This article was originally published on Technology.Info.
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Easy to lose. Attractive to thieves. It’s no wonder that company bosses still have nightmares over the fact that employees are carrying around mobile devices holding a wealth of sensitive company information.
By 2017, around half of the world’s companies will have in place a ‘bring your own device’ (BYOD) policy, according to estimates released last year by IT market analyst company, Gartner.
Only 15 percent of companies will never move to a
, reckons Gartner analyst David Willis, with the remainder offering a choice between BYOD and employer-provided devices.
But whether devices are employee-owned or company-issued, the prospect of employees roaming the streets with insecure smartphones and tablets, packed with sensitive company information, is understandably enough to bring bosses out in a nervous rash.
In this Technology.info chapter, we take a look at some of the practical and legal considerations that organisations embarking on a BYOD policy need to bear in mind when they seek to mitigate the risks involved. We also speak to one organisation, Solihull Metropolitan Borough Council, that has already taken the plunge. And we talk to leading IT expert, CA Technologies’ senior vice president and general manager Ram Varadarajan, about why companies need to focus on not just the risks, but also on the opportunities that increased mobility could bring.
That’s not to say, however, that the risks should be underestimated. They’re still the biggest concern among business leaders - and quite rightly so. Last year, almost ten million mobile devices holding such information were ‘mislaid’ by UK workers, according to a recent survey of 2,000 respondents, conducted by Vision Critical on behalf of mobile operator, Everything Everywhere. Almost one in five (19 percent) admitted that they’d lost a device in the course of a work night out, while sixteen percent confessed that their smartphone, tablet or laptop had continued a journey on public transport, long after their owners had alighted.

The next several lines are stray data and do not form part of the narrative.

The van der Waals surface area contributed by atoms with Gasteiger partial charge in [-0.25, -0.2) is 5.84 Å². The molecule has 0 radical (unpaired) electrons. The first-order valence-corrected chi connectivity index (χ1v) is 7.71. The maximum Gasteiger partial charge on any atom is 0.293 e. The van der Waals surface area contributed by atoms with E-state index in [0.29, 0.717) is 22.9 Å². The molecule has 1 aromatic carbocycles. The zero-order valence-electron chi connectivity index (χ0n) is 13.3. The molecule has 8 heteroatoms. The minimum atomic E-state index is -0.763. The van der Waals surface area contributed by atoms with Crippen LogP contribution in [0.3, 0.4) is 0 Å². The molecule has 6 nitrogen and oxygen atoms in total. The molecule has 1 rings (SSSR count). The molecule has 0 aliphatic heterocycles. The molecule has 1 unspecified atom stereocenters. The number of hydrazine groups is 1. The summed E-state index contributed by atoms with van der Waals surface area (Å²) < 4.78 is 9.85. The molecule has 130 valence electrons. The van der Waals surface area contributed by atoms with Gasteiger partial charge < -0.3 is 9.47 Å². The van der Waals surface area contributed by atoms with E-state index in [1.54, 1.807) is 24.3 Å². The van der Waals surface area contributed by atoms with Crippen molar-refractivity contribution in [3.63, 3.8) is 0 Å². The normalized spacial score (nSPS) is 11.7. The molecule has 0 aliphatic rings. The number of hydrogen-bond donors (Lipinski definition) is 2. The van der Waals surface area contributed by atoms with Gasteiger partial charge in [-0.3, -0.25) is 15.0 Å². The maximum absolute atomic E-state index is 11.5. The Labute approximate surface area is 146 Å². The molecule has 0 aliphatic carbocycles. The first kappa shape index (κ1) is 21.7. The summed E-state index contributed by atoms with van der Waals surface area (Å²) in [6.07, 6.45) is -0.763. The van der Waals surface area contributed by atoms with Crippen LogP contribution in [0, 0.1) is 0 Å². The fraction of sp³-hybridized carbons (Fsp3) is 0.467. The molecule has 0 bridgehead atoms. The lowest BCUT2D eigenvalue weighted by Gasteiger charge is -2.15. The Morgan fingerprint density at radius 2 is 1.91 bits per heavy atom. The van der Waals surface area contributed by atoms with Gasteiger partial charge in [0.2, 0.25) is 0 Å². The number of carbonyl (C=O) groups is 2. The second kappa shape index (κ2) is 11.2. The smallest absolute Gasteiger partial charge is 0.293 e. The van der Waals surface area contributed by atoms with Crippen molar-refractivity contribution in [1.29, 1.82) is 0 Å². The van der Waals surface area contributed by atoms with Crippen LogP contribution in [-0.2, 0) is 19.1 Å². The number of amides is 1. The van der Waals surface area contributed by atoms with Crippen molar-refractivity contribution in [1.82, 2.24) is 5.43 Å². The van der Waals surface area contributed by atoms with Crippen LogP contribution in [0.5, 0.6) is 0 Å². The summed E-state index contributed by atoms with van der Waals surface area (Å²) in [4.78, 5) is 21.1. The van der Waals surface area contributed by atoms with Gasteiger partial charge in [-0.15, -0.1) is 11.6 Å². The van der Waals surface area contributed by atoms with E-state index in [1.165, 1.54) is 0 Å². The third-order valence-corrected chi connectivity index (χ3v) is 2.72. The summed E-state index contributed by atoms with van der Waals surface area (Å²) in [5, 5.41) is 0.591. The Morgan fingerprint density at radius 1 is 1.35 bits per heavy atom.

It’s these kinds of horror stories that have spurred uptake of mobile device management (MDM) technology in recent years. These products enable IT teams to manage access to information centrally, as well as confine company information to an encrypted ‘sandbox’ on the employees’ personal device.
Last year, Gartner predicted that the market for MDM products would grow to $1.6 billion in 2014, from around $784 million last year. But, in a hot market like that, consolidation is inevitable. Of the six companies that made it into the ‘leaders’ section of Gartner’s MDM Magic Quadrant in 2013 -
, Citrix, Fiberlink, Good Technology, MobileIron and SAP - two have already been snapped up, with Fiberlink being bought by IBM in November 2013 and VMware announcing its acquisition of AirWatch in January 2014.
At the same time, vendors are extending the capabilities of their products (albeit at varying rates) to incorporate functions for securing the applications and information those devices hold, too. That’s based on the thinking that, while there’s value in helping corporate customers to track, manage and, where necessary, remote-wipe devices that go astray, there’s even more value in helping them to manage the applications that employees use.
So for now, corporate IT teams can expect more market turbulence ahead - while the need to manage and secure mobile devices has never been more important, there’s still a great deal of uncertainty for this market.